Latest Weather Blog
Forecast: Bundling up for a cold Christmas across the Capital area
Another night of temperatures well below freezing.
Tonight & Tomorrow: With plenty of sunshine this afternoon temperatures were able to climb into the upper-30s. Overnight temperatures will fall back into the low-20s. The HARD FREEZE WARNING will still be in effect for Christmas morning. Skies will be clear, winds will be mild out of the north but temperatures will be in the low-20s to start the day. The hard freeze warning is set to expire at 9am as the sun begins to rise. Christmas Day will bring temperatures well above freezing back into the forecast. Afternoon highs are expected to get into the mid-40s. There will be plenty of sunshine and calm winds. Overnight temperatures will fall back below freezing.
Up Next: Starting your Monday, temperatures will still be below freezing but they will quickly warm into the low-50s throughout the day. Some clouds will build in during the afternoon hours but no rain is expected. Tuesday the warming trend will continue. Daytime highs each day will continue to increase and by the end of the week you will be seeing temperatures back in the mid-70s. Your next chance for rain also begins to move into the forecast by Thursday into Friday. Click here to see the 7-day forecast.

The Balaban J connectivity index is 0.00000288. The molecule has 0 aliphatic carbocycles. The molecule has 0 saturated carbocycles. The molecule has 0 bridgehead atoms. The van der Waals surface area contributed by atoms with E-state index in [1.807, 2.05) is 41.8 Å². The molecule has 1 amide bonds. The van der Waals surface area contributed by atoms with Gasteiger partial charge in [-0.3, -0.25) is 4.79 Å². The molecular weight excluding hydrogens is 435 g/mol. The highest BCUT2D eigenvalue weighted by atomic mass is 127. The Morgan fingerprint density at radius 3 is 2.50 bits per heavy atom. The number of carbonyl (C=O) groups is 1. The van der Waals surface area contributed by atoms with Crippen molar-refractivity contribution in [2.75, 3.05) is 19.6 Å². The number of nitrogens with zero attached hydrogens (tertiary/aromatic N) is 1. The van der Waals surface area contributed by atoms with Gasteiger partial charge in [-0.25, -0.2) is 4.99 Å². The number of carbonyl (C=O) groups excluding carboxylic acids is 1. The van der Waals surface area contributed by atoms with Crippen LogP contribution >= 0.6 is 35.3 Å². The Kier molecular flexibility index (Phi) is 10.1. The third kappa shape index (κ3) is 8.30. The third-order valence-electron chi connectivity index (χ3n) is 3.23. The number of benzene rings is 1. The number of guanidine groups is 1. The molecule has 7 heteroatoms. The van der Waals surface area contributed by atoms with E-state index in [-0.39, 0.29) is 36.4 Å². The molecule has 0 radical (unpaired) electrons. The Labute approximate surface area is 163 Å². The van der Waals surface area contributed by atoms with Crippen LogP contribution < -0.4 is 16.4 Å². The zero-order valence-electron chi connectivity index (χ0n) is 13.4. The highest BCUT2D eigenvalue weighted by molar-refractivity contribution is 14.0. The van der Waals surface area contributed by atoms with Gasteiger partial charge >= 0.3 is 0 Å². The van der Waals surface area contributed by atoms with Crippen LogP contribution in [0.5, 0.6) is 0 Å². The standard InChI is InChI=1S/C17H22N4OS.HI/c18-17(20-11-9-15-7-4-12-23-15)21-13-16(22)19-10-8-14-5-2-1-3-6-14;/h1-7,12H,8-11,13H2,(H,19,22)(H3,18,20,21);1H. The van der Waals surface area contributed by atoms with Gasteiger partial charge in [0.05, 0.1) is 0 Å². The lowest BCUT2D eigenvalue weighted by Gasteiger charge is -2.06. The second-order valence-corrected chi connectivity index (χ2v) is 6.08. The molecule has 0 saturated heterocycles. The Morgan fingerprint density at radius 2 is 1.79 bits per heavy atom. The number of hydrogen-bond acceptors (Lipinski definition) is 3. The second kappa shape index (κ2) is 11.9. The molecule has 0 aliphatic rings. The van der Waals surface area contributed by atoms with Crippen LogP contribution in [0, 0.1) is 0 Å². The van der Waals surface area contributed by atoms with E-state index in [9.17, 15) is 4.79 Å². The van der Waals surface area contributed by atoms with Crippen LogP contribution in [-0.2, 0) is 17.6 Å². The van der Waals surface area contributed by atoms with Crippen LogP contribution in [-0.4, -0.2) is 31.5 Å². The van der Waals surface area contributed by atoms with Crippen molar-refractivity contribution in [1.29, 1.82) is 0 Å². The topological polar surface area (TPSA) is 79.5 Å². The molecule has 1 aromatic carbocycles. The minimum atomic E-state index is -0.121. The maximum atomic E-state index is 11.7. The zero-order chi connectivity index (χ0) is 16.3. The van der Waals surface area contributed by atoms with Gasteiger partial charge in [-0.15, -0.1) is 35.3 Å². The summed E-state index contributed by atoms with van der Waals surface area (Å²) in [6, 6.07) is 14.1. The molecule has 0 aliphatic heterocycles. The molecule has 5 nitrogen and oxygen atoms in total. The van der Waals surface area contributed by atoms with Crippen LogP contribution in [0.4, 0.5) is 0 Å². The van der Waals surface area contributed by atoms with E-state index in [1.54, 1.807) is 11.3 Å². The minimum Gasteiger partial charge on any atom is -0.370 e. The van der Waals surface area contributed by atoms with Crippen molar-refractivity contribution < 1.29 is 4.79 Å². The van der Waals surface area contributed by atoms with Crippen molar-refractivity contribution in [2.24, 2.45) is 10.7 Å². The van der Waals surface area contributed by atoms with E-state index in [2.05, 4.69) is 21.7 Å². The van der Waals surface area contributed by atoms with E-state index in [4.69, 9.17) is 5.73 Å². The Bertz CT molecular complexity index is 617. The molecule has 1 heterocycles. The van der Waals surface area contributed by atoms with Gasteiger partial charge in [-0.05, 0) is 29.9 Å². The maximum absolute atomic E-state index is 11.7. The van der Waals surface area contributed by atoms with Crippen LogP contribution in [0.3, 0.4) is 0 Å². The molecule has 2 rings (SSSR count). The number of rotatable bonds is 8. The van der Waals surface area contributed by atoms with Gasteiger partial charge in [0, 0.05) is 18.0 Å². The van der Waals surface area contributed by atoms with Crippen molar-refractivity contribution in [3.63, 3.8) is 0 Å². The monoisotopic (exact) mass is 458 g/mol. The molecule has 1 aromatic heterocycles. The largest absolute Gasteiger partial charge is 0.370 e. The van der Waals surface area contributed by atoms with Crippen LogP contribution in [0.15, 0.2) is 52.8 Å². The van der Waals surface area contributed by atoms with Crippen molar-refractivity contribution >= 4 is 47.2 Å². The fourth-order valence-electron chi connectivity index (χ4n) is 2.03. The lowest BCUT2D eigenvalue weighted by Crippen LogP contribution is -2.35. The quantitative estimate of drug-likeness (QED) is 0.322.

Be sure you stay connected ahead of the frigid conditions. The Storm Station has you covered with hour-by-hour weather tracking is available for your location on the WBRZ WX App on your Apple or Android device. Follow WBRZ Weather on Facebook and Twitter for even more weather updates and unique weather insight from the whole team!
(((Following Data courtesy of National Weather Service)))
Every event is different and should be treated as such, but for some modern reference, here are a few relatable cold outbreaks:
-February 2nd through 5th 1996
-January 8th through 11th 2010
-February 15th through 17th 2021.
This cold blast will likely be more potent than the 2021 event. However, IT WILL NOT be accompanied by significant wintry precipitation thereby eliminating the risk for ice induced power outages.
As for a reference to Christmas, surprisingly there are two relatable historic events:
-December 23rd through 26th 1983
-December 22nd through 25th 1989
These two were extreme events and at this time we are not expecting to test those records. The 1989 cold airmass still holds numerous records across a good portion of the United States including locally where single digits were recorded in many places. We would have to go back to 1899 to see temperatures recorded lower than 1989 in much of the area over a multi day stretch.
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